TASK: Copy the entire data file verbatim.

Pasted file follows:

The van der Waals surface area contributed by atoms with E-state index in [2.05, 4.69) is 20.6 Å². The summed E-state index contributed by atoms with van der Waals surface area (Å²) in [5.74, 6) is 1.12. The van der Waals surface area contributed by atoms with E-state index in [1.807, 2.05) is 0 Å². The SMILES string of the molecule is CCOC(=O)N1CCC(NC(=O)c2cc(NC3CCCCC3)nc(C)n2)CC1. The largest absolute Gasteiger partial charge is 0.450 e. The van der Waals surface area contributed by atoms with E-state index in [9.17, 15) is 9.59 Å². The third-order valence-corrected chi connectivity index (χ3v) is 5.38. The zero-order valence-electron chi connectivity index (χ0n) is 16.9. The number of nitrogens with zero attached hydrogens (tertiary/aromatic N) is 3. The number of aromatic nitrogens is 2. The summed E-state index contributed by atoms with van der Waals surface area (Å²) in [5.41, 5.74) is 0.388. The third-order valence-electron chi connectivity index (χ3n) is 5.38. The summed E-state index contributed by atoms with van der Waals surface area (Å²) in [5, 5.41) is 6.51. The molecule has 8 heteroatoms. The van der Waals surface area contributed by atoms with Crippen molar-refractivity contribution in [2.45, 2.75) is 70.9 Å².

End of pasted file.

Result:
The van der Waals surface area contributed by atoms with E-state index in [2.05, 4.69) is 20.6 Å². The summed E-state index contributed by atoms with van der Waals surface area (Å²) in [5.74, 6) is 1.12. The van der Waals surface area contributed by atoms with E-state index in [1.807, 2.05) is 0 Å². The SMILES string of the molecule is CCOC(=O)N1CCC(NC(=O)c2cc(NC3CCCCC3)nc(C)n2)CC1. The largest absolute Gasteiger partial charge is 0.450 e. The van der Waals surface area contributed by atoms with E-state index in [9.17, 15) is 9.59 Å². The third-order valence-corrected chi connectivity index (χ3v) is 5.38. The zero-order valence-electron chi connectivity index (χ0n) is 16.9. The number of nitrogens with zero attached hydrogens (tertiary/aromatic N) is 3. The number of aromatic nitrogens is 2. The summed E-state index contributed by atoms with van der Waals surface area (Å²) in [5.41, 5.74) is 0.388. The third-order valence-electron chi connectivity index (χ3n) is 5.38. The summed E-state index contributed by atoms with van der Waals surface area (Å²) in [5, 5.41) is 6.51. The molecule has 8 heteroatoms. The van der Waals surface area contributed by atoms with Crippen molar-refractivity contribution in [2.45, 2.75) is 70.9 Å².